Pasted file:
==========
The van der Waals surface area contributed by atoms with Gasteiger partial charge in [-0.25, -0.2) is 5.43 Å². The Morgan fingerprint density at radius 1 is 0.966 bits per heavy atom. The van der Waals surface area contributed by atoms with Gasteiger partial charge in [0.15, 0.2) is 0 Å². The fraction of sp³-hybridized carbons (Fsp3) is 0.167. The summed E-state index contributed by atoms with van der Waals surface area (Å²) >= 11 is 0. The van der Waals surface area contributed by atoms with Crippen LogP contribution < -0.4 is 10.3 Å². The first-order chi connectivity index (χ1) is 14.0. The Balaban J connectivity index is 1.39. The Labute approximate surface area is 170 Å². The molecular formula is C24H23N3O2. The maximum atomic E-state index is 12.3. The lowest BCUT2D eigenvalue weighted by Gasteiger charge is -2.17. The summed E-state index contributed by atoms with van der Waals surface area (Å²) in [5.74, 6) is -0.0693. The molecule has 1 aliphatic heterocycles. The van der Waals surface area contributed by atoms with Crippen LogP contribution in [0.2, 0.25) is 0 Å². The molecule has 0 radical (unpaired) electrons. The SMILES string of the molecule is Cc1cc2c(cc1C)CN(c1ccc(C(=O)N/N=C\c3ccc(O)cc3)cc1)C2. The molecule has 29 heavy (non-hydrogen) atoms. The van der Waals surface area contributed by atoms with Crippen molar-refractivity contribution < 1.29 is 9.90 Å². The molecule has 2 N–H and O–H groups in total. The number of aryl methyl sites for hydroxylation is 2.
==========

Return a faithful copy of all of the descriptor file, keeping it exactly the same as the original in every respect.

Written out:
The van der Waals surface area contributed by atoms with Gasteiger partial charge in [-0.25, -0.2) is 5.43 Å². The Morgan fingerprint density at radius 1 is 0.966 bits per heavy atom. The van der Waals surface area contributed by atoms with Gasteiger partial charge in [0.15, 0.2) is 0 Å². The fraction of sp³-hybridized carbons (Fsp3) is 0.167. The summed E-state index contributed by atoms with van der Waals surface area (Å²) >= 11 is 0. The van der Waals surface area contributed by atoms with Crippen LogP contribution < -0.4 is 10.3 Å². The first-order chi connectivity index (χ1) is 14.0. The Balaban J connectivity index is 1.39. The Labute approximate surface area is 170 Å². The molecular formula is C24H23N3O2. The maximum atomic E-state index is 12.3. The lowest BCUT2D eigenvalue weighted by Gasteiger charge is -2.17. The summed E-state index contributed by atoms with van der Waals surface area (Å²) in [5.74, 6) is -0.0693. The molecule has 1 aliphatic heterocycles. The van der Waals surface area contributed by atoms with Crippen LogP contribution in [0.2, 0.25) is 0 Å². The molecule has 0 radical (unpaired) electrons. The SMILES string of the molecule is Cc1cc2c(cc1C)CN(c1ccc(C(=O)N/N=C\c3ccc(O)cc3)cc1)C2. The molecule has 29 heavy (non-hydrogen) atoms. The van der Waals surface area contributed by atoms with Crippen molar-refractivity contribution < 1.29 is 9.90 Å². The molecule has 2 N–H and O–H groups in total. The number of aryl methyl sites for hydroxylation is 2.